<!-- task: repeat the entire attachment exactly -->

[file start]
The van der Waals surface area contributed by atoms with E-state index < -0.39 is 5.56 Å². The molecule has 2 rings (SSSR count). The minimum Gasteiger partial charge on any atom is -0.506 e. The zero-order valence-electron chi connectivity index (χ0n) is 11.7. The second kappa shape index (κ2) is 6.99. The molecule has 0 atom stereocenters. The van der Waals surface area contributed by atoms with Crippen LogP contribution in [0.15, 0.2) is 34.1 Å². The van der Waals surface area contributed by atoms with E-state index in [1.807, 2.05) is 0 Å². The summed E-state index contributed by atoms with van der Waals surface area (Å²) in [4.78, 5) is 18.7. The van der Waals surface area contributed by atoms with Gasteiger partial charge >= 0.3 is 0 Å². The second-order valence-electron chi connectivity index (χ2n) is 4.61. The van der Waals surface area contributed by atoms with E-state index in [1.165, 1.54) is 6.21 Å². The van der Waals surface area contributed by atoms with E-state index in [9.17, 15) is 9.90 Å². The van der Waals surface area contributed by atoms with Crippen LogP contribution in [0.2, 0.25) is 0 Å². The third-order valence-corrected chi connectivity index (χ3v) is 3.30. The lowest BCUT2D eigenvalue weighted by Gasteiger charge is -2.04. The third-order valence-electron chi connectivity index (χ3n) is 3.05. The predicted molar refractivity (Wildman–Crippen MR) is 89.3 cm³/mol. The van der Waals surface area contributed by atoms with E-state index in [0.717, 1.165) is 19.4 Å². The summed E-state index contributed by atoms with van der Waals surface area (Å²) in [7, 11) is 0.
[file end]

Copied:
The van der Waals surface area contributed by atoms with E-state index < -0.39 is 5.56 Å². The molecule has 2 rings (SSSR count). The minimum Gasteiger partial charge on any atom is -0.506 e. The zero-order valence-electron chi connectivity index (χ0n) is 11.7. The second kappa shape index (κ2) is 6.99. The molecule has 0 atom stereocenters. The van der Waals surface area contributed by atoms with Crippen LogP contribution in [0.15, 0.2) is 34.1 Å². The van der Waals surface area contributed by atoms with E-state index in [1.807, 2.05) is 0 Å². The summed E-state index contributed by atoms with van der Waals surface area (Å²) in [4.78, 5) is 18.7. The van der Waals surface area contributed by atoms with Gasteiger partial charge >= 0.3 is 0 Å². The second-order valence-electron chi connectivity index (χ2n) is 4.61. The van der Waals surface area contributed by atoms with E-state index in [1.165, 1.54) is 6.21 Å². The van der Waals surface area contributed by atoms with E-state index in [9.17, 15) is 9.90 Å². The van der Waals surface area contributed by atoms with Crippen LogP contribution in [0.2, 0.25) is 0 Å². The third-order valence-corrected chi connectivity index (χ3v) is 3.30. The lowest BCUT2D eigenvalue weighted by Gasteiger charge is -2.04. The third-order valence-electron chi connectivity index (χ3n) is 3.05. The predicted molar refractivity (Wildman–Crippen MR) is 89.3 cm³/mol. The van der Waals surface area contributed by atoms with E-state index in [0.717, 1.165) is 19.4 Å². The summed E-state index contributed by atoms with van der Waals surface area (Å²) in [7, 11) is 0.